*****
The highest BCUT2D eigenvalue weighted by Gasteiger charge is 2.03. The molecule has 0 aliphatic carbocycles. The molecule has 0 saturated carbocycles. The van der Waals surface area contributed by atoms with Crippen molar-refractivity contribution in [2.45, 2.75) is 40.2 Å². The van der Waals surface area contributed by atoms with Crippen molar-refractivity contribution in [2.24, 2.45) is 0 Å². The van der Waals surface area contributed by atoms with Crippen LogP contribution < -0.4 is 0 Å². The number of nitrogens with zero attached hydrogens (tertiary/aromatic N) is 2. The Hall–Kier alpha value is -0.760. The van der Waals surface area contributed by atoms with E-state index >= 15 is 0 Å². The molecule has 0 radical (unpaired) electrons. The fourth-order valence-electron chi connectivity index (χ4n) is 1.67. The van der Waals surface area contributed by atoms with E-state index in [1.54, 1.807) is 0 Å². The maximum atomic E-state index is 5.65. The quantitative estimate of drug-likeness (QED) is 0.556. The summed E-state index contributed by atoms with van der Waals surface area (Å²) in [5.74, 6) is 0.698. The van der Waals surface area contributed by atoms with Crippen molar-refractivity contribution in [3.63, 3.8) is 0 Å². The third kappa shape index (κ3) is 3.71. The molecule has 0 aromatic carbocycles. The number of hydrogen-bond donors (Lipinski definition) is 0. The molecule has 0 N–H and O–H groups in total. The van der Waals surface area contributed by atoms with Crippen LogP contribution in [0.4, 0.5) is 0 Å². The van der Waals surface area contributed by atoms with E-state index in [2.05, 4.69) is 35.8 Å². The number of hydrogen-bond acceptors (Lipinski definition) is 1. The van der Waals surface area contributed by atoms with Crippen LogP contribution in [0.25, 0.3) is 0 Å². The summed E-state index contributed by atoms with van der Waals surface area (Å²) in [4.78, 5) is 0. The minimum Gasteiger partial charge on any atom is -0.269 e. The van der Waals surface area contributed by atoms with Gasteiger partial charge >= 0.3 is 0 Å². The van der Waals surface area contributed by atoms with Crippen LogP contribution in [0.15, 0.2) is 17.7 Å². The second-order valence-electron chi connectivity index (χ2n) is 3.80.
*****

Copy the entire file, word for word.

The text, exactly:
The highest BCUT2D eigenvalue weighted by Gasteiger charge is 2.03. The molecule has 0 aliphatic carbocycles. The molecule has 0 saturated carbocycles. The van der Waals surface area contributed by atoms with Crippen molar-refractivity contribution in [2.45, 2.75) is 40.2 Å². The van der Waals surface area contributed by atoms with Crippen molar-refractivity contribution in [2.24, 2.45) is 0 Å². The van der Waals surface area contributed by atoms with Crippen LogP contribution < -0.4 is 0 Å². The number of nitrogens with zero attached hydrogens (tertiary/aromatic N) is 2. The Hall–Kier alpha value is -0.760. The van der Waals surface area contributed by atoms with E-state index >= 15 is 0 Å². The molecule has 0 radical (unpaired) electrons. The fourth-order valence-electron chi connectivity index (χ4n) is 1.67. The van der Waals surface area contributed by atoms with E-state index in [1.54, 1.807) is 0 Å². The maximum atomic E-state index is 5.65. The quantitative estimate of drug-likeness (QED) is 0.556. The summed E-state index contributed by atoms with van der Waals surface area (Å²) in [5.74, 6) is 0.698. The van der Waals surface area contributed by atoms with Crippen molar-refractivity contribution in [3.63, 3.8) is 0 Å². The third kappa shape index (κ3) is 3.71. The molecule has 0 aromatic carbocycles. The number of hydrogen-bond donors (Lipinski definition) is 0. The molecule has 0 N–H and O–H groups in total. The van der Waals surface area contributed by atoms with Crippen LogP contribution in [0.4, 0.5) is 0 Å². The van der Waals surface area contributed by atoms with E-state index in [2.05, 4.69) is 35.8 Å². The number of hydrogen-bond acceptors (Lipinski definition) is 1. The van der Waals surface area contributed by atoms with Crippen LogP contribution in [0.25, 0.3) is 0 Å². The summed E-state index contributed by atoms with van der Waals surface area (Å²) in [4.78, 5) is 0. The minimum Gasteiger partial charge on any atom is -0.269 e. The van der Waals surface area contributed by atoms with Gasteiger partial charge >= 0.3 is 0 Å². The van der Waals surface area contributed by atoms with Crippen LogP contribution in [0.15, 0.2) is 17.7 Å². The second-order valence-electron chi connectivity index (χ2n) is 3.80.